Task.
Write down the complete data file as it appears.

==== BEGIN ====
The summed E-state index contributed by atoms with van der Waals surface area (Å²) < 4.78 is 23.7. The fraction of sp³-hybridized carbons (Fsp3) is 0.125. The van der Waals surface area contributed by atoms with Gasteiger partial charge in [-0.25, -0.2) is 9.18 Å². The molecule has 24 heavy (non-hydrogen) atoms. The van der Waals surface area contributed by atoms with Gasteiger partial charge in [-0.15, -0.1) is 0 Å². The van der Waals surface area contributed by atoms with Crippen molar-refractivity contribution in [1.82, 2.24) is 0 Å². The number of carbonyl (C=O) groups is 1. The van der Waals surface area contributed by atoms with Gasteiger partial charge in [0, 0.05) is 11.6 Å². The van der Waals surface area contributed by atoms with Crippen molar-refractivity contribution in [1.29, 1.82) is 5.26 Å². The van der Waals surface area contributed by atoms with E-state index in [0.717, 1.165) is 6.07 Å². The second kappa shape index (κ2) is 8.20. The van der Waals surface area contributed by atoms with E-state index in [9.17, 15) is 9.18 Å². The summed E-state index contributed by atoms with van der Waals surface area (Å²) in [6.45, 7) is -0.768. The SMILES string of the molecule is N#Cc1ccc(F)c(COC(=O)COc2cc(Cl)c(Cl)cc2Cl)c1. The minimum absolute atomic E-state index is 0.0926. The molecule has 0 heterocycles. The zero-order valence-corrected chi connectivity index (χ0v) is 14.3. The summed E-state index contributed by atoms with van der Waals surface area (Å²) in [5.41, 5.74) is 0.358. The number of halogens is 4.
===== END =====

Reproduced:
The summed E-state index contributed by atoms with van der Waals surface area (Å²) < 4.78 is 23.7. The fraction of sp³-hybridized carbons (Fsp3) is 0.125. The van der Waals surface area contributed by atoms with Gasteiger partial charge in [-0.25, -0.2) is 9.18 Å². The molecule has 24 heavy (non-hydrogen) atoms. The van der Waals surface area contributed by atoms with Gasteiger partial charge in [-0.15, -0.1) is 0 Å². The van der Waals surface area contributed by atoms with Crippen molar-refractivity contribution in [1.82, 2.24) is 0 Å². The number of carbonyl (C=O) groups is 1. The van der Waals surface area contributed by atoms with Gasteiger partial charge in [0, 0.05) is 11.6 Å². The van der Waals surface area contributed by atoms with Crippen molar-refractivity contribution in [1.29, 1.82) is 5.26 Å². The van der Waals surface area contributed by atoms with E-state index in [0.717, 1.165) is 6.07 Å². The second kappa shape index (κ2) is 8.20. The van der Waals surface area contributed by atoms with E-state index in [9.17, 15) is 9.18 Å². The summed E-state index contributed by atoms with van der Waals surface area (Å²) in [6.45, 7) is -0.768. The SMILES string of the molecule is N#Cc1ccc(F)c(COC(=O)COc2cc(Cl)c(Cl)cc2Cl)c1. The minimum absolute atomic E-state index is 0.0926. The molecule has 0 heterocycles. The zero-order valence-corrected chi connectivity index (χ0v) is 14.3. The summed E-state index contributed by atoms with van der Waals surface area (Å²) in [5.41, 5.74) is 0.358. The number of halogens is 4.